Legislation to reform civil asset forfeiture in North Dakota drew a stream of strong and, at times, animated testimony on Wednesday in a lengthy hearing.
Rep. Rick Becker, R-Bismarck, introduced House Bill 1286 to reform the state's civil asset forfeiture. His bill would require convictions for suspects' property to be forfeited as well as reporting from law enforcement on seizures and forfeitures. In addition, the proceeds from the sale of forfeitures would be deposited to the state's common schools trust fund.
Becker and the Institute for Justice have criticized North Dakota's forfeiture law for its low thresholds for seizure and forfeiture, as well as the burden of proof on defendants to prove their property wasn't involved in a crime.
North Dakota also has no mechanism requiring law enforcement to report seizures or forfeitures, leading to a "perverse incentive" of "policing for profit," according to Becker, who brought similar, unsuccessful legislation in 2017.
"It's simply a bad law," said Becker, facing the committee and a gallery of North Dakota sheriffs and police chiefs, including those for Burleigh, Cass and Hettinger counties and Bismarck, Mandan and Fargo.
Wednesday's hearing lasted 150 minutes with a procession of testimony for and against HB1286. Representatives of the American Civil Liberties Union, Institute for Justice, Americans for Prosperity North Dakota and the North Dakota Farm Bureau gave their support.
Lee McGrath, a managing attorney of the Institute for Justice, became somewhat animated in his testimony — raising and lowering his arms in describing the state's "bifurcated" criminal and forfeiture proceedings.
"This is not a question of if the state of North Dakota can take someone's property and take title to someone's property," McGrath said. "It is a process question. It is a how question and not an if question."
North Dakota Attorney General Wayne Stenehjem teed off the opposing testimony, which also included McLean County State's Attorney Ladd Erickson, Fargo Police Chief Dave Todd and Special Assistant U.S. Attorney Jeremy Ensrud.
Stenehjem said, since the Legislature adopted amendments to forfeiture in 1991, he has heard of no problems requiring "this wholesale change."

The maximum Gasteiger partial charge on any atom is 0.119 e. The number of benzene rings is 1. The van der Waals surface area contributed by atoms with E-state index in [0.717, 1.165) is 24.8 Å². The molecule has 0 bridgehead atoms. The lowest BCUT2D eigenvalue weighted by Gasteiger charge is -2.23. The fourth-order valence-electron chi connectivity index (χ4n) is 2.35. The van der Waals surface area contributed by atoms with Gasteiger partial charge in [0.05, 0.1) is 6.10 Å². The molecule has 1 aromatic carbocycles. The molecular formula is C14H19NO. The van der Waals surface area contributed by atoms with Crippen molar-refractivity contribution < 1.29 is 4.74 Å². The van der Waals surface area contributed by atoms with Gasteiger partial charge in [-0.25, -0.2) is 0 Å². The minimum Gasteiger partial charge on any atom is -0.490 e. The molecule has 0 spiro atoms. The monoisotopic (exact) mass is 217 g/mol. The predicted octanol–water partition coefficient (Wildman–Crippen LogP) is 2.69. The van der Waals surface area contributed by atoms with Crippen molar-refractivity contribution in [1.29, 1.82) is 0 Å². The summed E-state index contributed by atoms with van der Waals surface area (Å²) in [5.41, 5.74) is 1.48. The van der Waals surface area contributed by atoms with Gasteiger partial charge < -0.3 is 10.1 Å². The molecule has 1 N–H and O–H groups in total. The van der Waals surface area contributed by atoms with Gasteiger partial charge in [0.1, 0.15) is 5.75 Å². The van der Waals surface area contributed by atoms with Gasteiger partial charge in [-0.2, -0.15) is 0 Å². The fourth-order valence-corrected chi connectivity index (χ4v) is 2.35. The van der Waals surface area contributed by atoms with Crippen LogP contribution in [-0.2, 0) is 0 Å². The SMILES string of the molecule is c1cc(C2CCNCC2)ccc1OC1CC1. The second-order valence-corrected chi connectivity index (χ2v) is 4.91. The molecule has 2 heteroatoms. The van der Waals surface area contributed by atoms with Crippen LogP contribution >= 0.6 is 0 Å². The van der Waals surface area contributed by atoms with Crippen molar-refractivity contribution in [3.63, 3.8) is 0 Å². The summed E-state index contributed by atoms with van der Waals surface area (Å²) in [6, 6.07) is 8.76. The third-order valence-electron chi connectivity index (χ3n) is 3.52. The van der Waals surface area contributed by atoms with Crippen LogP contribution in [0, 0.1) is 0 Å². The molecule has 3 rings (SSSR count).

He opposed the bill on its conviction requirement, noting some cases can't land charges nor convictions, such as absconded drug dealers whose cash is seized.
Stenehjem also said forfeiture proceeds should go to North Dakota law enforcement, not the common schools trust.
"I think there's more of a benefit to give this funding to the sheriffs and to the police and even to our office as well, for the purposes that you in the Legislature have permitted," Stenehjem said.
In an interesting twist, Becker — as a member of the House Judiciary Committee — questioned Stenehjem and others opposing his bill, drilling into details such as charging defendants and those who abscond.
Erickson described forfeiture scenarios and his experiences involving North Dakota's law, but first criticized the Institute for Justice for its "F" rating of the state's law. He called the rating "a political or a media manipulation distinction."
"They use that to get the media to say, 'There's an F here, so we should make some changes,' but it doesn't base itself in reality," Erickson said.
Lawmakers dug into the bill, asking about absconded defendants, federal and game and fish practices, forfeiture proceeds — and related statistics, which don't exist in North Dakota.
"We are in somewhat of a black box here, in which we don't know," McGrath said.
In concluding Wednesday's hearing, Rep. Kim Koppelman, R-West Fargo, appointed Reps. Karla Hanson, Terry Jones and Bernie Satrom to a working group to receive feedback on items "that need to have some attention" in the bill.
"I've not done this before, so this is a new animal that we're creating," Koppelman said of the working group.
The House Judiciary Committee recessed its hearing on HB1286 to resume 8:30 a.m. Monday in the Prairie Room of the state Capitol at Bismarck.